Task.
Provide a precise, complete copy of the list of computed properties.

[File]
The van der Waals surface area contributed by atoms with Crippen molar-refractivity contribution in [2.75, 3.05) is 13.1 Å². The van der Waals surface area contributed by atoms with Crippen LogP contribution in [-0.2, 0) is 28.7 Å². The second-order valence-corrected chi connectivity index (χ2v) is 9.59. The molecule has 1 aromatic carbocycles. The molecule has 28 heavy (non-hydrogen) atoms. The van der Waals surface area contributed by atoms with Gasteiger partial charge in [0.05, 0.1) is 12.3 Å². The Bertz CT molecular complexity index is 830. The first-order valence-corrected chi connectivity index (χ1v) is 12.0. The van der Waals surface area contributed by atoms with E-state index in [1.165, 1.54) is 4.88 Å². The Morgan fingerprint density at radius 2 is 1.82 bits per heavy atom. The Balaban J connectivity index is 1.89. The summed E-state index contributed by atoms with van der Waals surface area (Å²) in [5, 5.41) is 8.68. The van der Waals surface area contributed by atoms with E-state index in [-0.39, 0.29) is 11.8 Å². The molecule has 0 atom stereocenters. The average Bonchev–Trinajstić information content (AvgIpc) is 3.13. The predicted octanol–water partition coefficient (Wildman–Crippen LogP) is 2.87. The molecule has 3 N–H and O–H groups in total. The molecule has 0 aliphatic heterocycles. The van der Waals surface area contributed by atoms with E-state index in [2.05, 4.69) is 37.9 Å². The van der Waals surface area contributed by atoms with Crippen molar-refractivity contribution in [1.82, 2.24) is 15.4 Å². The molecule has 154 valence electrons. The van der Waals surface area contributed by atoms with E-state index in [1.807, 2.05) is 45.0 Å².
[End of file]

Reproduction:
The van der Waals surface area contributed by atoms with Crippen molar-refractivity contribution in [2.75, 3.05) is 13.1 Å². The van der Waals surface area contributed by atoms with Crippen LogP contribution in [-0.2, 0) is 28.7 Å². The second-order valence-corrected chi connectivity index (χ2v) is 9.59. The molecule has 1 aromatic carbocycles. The molecule has 28 heavy (non-hydrogen) atoms. The van der Waals surface area contributed by atoms with Gasteiger partial charge in [0.05, 0.1) is 12.3 Å². The Bertz CT molecular complexity index is 830. The first-order valence-corrected chi connectivity index (χ1v) is 12.0. The van der Waals surface area contributed by atoms with E-state index in [1.165, 1.54) is 4.88 Å². The Morgan fingerprint density at radius 2 is 1.82 bits per heavy atom. The Balaban J connectivity index is 1.89. The summed E-state index contributed by atoms with van der Waals surface area (Å²) in [5, 5.41) is 8.68. The van der Waals surface area contributed by atoms with E-state index in [-0.39, 0.29) is 11.8 Å². The molecule has 0 atom stereocenters. The average Bonchev–Trinajstić information content (AvgIpc) is 3.13. The predicted octanol–water partition coefficient (Wildman–Crippen LogP) is 2.87. The molecule has 3 N–H and O–H groups in total. The molecule has 0 aliphatic heterocycles. The van der Waals surface area contributed by atoms with E-state index in [2.05, 4.69) is 37.9 Å². The van der Waals surface area contributed by atoms with Crippen molar-refractivity contribution in [1.82, 2.24) is 15.4 Å². The molecule has 154 valence electrons. The van der Waals surface area contributed by atoms with E-state index in [1.807, 2.05) is 45.0 Å².